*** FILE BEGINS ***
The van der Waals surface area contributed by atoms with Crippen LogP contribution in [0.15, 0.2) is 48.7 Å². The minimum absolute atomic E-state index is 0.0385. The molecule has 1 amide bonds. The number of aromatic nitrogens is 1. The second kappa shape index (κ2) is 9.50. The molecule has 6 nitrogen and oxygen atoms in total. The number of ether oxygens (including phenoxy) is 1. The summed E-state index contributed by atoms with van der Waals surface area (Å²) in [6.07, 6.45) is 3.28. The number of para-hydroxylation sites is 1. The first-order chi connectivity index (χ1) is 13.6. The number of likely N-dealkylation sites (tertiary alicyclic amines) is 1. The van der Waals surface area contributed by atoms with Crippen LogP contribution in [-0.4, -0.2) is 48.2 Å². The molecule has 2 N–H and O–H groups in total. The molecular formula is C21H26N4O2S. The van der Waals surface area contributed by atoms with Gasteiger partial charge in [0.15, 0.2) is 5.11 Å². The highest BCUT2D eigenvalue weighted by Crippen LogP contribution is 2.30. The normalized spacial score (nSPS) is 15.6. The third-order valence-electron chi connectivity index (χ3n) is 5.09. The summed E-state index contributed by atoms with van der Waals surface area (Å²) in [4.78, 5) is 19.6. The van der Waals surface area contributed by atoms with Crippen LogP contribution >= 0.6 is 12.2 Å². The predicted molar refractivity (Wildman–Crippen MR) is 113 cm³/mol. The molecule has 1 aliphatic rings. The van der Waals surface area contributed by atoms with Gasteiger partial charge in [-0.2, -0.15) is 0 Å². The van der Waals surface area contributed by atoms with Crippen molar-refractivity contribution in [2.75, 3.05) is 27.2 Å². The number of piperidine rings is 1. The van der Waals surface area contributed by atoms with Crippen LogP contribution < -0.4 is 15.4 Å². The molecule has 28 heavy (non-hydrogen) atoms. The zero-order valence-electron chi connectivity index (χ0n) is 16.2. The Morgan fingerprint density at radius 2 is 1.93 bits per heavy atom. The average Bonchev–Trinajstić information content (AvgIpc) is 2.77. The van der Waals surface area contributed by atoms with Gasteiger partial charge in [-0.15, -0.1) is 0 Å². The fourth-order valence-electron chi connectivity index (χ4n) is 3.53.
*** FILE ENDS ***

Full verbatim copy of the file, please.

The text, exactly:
The van der Waals surface area contributed by atoms with Crippen LogP contribution in [0.15, 0.2) is 48.7 Å². The minimum absolute atomic E-state index is 0.0385. The molecule has 1 amide bonds. The number of aromatic nitrogens is 1. The second kappa shape index (κ2) is 9.50. The molecule has 6 nitrogen and oxygen atoms in total. The number of ether oxygens (including phenoxy) is 1. The summed E-state index contributed by atoms with van der Waals surface area (Å²) in [6.07, 6.45) is 3.28. The number of para-hydroxylation sites is 1. The first-order chi connectivity index (χ1) is 13.6. The number of likely N-dealkylation sites (tertiary alicyclic amines) is 1. The van der Waals surface area contributed by atoms with Crippen LogP contribution in [-0.4, -0.2) is 48.2 Å². The molecule has 2 N–H and O–H groups in total. The molecular formula is C21H26N4O2S. The van der Waals surface area contributed by atoms with Gasteiger partial charge in [0.15, 0.2) is 5.11 Å². The highest BCUT2D eigenvalue weighted by Crippen LogP contribution is 2.30. The normalized spacial score (nSPS) is 15.6. The third-order valence-electron chi connectivity index (χ3n) is 5.09. The summed E-state index contributed by atoms with van der Waals surface area (Å²) in [4.78, 5) is 19.6. The van der Waals surface area contributed by atoms with Crippen LogP contribution >= 0.6 is 12.2 Å². The predicted molar refractivity (Wildman–Crippen MR) is 113 cm³/mol. The molecule has 1 aliphatic rings. The van der Waals surface area contributed by atoms with Gasteiger partial charge in [-0.2, -0.15) is 0 Å². The van der Waals surface area contributed by atoms with Crippen molar-refractivity contribution in [2.75, 3.05) is 27.2 Å². The number of piperidine rings is 1. The van der Waals surface area contributed by atoms with Crippen LogP contribution < -0.4 is 15.4 Å². The molecule has 28 heavy (non-hydrogen) atoms. The zero-order valence-electron chi connectivity index (χ0n) is 16.2. The Morgan fingerprint density at radius 2 is 1.93 bits per heavy atom. The average Bonchev–Trinajstić information content (AvgIpc) is 2.77. The van der Waals surface area contributed by atoms with Gasteiger partial charge in [-0.15, -0.1) is 0 Å². The fourth-order valence-electron chi connectivity index (χ4n) is 3.53.